• Revolvers –cylinder position, (mark the cylinder on either side of the top strap as found), loading index (diagram location of cartridges/fired cartridge cases in the chamber in relation to the marks on either side of top strap), and hammer position (forward, safety notch,½ cock, full cock)
    • Semi-automatic firearms – magazine (in or out), round (chambered or not), hammer position (if external), slide position (forward or back) and location of any jammed cartridge/fired cartridge case.
    • Multi-barreled firearm – chambers (empty or loaded), hammer(s) position, breech (open or closed).
    • Package firearms to prevent altering the evidence in any way, to prevent cross contamination and to preserve potential fingerprints or DNA evidence.
  • When removing a bullet from drywall, wood or other material, cut around the bullet and submit – avoid using metal devices that may mark the bullet.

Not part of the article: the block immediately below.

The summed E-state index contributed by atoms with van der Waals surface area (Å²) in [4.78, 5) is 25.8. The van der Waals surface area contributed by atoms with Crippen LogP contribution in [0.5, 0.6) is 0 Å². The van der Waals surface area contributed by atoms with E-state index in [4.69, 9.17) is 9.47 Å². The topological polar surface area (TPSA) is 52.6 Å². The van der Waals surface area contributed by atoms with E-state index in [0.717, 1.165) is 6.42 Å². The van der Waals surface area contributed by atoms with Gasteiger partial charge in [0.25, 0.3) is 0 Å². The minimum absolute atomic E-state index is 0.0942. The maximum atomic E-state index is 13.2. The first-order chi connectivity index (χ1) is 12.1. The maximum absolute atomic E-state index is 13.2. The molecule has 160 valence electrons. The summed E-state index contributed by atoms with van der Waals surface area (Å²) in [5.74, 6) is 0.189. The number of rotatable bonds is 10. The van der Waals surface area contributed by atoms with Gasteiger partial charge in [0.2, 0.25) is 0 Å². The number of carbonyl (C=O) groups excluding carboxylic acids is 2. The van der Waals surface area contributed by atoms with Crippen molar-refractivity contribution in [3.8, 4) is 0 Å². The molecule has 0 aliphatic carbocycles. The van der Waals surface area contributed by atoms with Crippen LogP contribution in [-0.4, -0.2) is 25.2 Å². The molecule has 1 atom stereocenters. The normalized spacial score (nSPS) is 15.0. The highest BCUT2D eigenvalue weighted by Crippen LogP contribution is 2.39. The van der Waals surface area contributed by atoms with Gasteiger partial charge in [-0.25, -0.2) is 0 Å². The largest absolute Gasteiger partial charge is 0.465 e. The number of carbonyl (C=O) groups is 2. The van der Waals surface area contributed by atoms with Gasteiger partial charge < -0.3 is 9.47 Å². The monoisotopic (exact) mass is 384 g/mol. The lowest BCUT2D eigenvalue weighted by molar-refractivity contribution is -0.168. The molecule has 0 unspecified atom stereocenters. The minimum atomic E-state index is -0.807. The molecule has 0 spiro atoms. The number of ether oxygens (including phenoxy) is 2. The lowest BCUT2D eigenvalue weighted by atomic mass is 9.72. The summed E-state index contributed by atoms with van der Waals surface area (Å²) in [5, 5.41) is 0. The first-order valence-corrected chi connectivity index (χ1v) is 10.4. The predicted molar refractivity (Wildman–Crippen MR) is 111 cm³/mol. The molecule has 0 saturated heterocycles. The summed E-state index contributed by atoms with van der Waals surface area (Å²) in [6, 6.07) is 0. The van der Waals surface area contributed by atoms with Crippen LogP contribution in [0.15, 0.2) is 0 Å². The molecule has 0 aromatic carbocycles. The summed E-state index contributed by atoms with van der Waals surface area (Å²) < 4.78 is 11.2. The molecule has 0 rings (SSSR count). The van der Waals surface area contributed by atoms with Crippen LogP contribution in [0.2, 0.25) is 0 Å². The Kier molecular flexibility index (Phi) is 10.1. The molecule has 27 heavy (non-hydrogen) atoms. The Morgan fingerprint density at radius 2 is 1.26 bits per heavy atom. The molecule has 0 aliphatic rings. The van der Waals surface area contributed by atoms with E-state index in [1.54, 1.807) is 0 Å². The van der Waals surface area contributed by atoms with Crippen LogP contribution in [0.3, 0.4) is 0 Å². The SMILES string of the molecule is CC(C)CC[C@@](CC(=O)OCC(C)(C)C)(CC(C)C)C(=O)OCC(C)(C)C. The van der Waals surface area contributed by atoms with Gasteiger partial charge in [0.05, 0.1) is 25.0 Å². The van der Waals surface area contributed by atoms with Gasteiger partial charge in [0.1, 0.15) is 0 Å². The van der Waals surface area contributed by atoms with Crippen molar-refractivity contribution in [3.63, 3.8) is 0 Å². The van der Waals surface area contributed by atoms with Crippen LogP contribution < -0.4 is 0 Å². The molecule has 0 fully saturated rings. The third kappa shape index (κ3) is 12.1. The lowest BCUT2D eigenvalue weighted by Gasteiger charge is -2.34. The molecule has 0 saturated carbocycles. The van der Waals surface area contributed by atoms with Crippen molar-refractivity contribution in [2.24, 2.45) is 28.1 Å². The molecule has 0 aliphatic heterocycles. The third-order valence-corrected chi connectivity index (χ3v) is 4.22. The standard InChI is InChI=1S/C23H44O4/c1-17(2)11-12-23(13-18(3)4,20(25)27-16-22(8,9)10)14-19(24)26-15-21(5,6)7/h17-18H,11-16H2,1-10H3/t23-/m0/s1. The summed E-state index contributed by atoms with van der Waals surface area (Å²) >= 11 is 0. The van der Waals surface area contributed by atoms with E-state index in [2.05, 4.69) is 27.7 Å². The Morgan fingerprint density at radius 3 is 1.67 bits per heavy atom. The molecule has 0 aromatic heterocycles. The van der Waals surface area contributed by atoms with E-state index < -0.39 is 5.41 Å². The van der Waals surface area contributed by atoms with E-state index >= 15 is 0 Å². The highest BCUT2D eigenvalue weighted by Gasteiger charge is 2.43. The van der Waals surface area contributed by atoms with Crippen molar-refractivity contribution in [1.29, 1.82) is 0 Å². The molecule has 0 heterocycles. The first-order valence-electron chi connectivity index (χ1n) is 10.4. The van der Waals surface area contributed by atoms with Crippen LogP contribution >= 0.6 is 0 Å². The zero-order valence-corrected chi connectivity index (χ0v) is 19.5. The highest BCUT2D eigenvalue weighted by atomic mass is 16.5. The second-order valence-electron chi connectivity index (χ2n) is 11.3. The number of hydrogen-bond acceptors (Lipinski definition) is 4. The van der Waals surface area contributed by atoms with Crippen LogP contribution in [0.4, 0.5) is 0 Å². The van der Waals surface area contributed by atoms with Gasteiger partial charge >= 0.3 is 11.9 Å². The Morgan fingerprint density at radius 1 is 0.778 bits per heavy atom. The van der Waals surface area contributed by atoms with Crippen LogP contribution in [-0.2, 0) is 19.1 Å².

• Bullets and cartridge cases should be dried prior to packaging as moisture will corrode the metal and may destroy markings of value.
  • Bullets (especially lead) should be packaged to protect them from being marked in transport.
  • Cartridge cases and bullets should be packaged in an envelope or box. Heat-sealed plastic bags and zip lock bags are acceptable for packaging as long as there is no moisture.
  • Evidence for distance determination examination should be packaged carefully with paper laid between layers to keep gun powder particles in place and to prevent transfer.
  • Items that have blood or other biological fluid must be air dried prior to packaging and labeled appropriately with a BIOHAZARD label.

 

Crime Scene Assistance:

Members of the Firearms/Toolmark Section may be requested to assist FIS (the Forensic Investigation Section) at crime scenes.  In this capacity, members of the Firearm/Toolmark Section may assist with examinations such as:

  • Trajectory measurement and reconstruction of the bullet's flight path prior to impact.
  • Assistance with firearms, including unloading and making them safe to package and submit to evidence.
  • Other general assistance at the direction of a Forensic Investigator.